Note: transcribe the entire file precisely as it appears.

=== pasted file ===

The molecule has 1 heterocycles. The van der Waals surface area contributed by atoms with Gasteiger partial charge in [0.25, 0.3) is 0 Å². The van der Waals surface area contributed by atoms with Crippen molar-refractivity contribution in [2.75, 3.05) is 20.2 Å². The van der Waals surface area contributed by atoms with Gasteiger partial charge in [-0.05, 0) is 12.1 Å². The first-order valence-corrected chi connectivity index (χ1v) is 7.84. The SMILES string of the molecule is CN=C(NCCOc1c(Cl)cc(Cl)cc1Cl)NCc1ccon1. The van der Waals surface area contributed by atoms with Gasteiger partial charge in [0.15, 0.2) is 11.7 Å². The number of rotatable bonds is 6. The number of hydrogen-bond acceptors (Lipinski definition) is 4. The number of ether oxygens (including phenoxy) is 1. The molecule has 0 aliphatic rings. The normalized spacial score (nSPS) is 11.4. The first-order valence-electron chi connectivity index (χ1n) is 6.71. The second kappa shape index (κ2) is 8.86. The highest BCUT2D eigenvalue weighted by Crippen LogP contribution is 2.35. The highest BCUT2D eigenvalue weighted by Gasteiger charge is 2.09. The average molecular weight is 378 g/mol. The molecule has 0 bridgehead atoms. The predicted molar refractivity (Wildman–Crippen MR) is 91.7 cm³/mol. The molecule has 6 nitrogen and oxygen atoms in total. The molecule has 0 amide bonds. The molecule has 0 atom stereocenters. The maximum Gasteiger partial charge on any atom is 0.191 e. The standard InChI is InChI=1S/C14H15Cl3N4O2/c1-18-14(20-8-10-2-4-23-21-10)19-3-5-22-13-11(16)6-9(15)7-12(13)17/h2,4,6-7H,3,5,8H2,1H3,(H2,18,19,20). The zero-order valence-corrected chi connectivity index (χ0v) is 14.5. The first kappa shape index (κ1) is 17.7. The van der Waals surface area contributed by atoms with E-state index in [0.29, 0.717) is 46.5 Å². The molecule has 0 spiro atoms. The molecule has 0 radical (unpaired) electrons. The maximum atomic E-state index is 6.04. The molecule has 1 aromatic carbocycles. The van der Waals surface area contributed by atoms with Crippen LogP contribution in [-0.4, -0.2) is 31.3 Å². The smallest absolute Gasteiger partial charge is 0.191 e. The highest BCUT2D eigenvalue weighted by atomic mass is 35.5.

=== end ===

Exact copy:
The molecule has 1 heterocycles. The van der Waals surface area contributed by atoms with Gasteiger partial charge in [0.25, 0.3) is 0 Å². The van der Waals surface area contributed by atoms with Crippen molar-refractivity contribution in [2.75, 3.05) is 20.2 Å². The van der Waals surface area contributed by atoms with Gasteiger partial charge in [-0.05, 0) is 12.1 Å². The first-order valence-corrected chi connectivity index (χ1v) is 7.84. The SMILES string of the molecule is CN=C(NCCOc1c(Cl)cc(Cl)cc1Cl)NCc1ccon1. The van der Waals surface area contributed by atoms with Gasteiger partial charge in [0.15, 0.2) is 11.7 Å². The number of rotatable bonds is 6. The number of hydrogen-bond acceptors (Lipinski definition) is 4. The number of ether oxygens (including phenoxy) is 1. The molecule has 0 aliphatic rings. The normalized spacial score (nSPS) is 11.4. The first-order valence-electron chi connectivity index (χ1n) is 6.71. The second kappa shape index (κ2) is 8.86. The highest BCUT2D eigenvalue weighted by Crippen LogP contribution is 2.35. The highest BCUT2D eigenvalue weighted by Gasteiger charge is 2.09. The average molecular weight is 378 g/mol. The molecule has 0 bridgehead atoms. The predicted molar refractivity (Wildman–Crippen MR) is 91.7 cm³/mol. The molecule has 6 nitrogen and oxygen atoms in total. The molecule has 0 amide bonds. The molecule has 0 atom stereocenters. The maximum Gasteiger partial charge on any atom is 0.191 e. The standard InChI is InChI=1S/C14H15Cl3N4O2/c1-18-14(20-8-10-2-4-23-21-10)19-3-5-22-13-11(16)6-9(15)7-12(13)17/h2,4,6-7H,3,5,8H2,1H3,(H2,18,19,20). The zero-order valence-corrected chi connectivity index (χ0v) is 14.5. The first kappa shape index (κ1) is 17.7. The van der Waals surface area contributed by atoms with E-state index in [0.29, 0.717) is 46.5 Å². The molecule has 0 spiro atoms. The molecule has 0 radical (unpaired) electrons. The maximum atomic E-state index is 6.04. The molecule has 1 aromatic carbocycles. The van der Waals surface area contributed by atoms with Crippen LogP contribution in [-0.4, -0.2) is 31.3 Å². The smallest absolute Gasteiger partial charge is 0.191 e. The highest BCUT2D eigenvalue weighted by atomic mass is 35.5.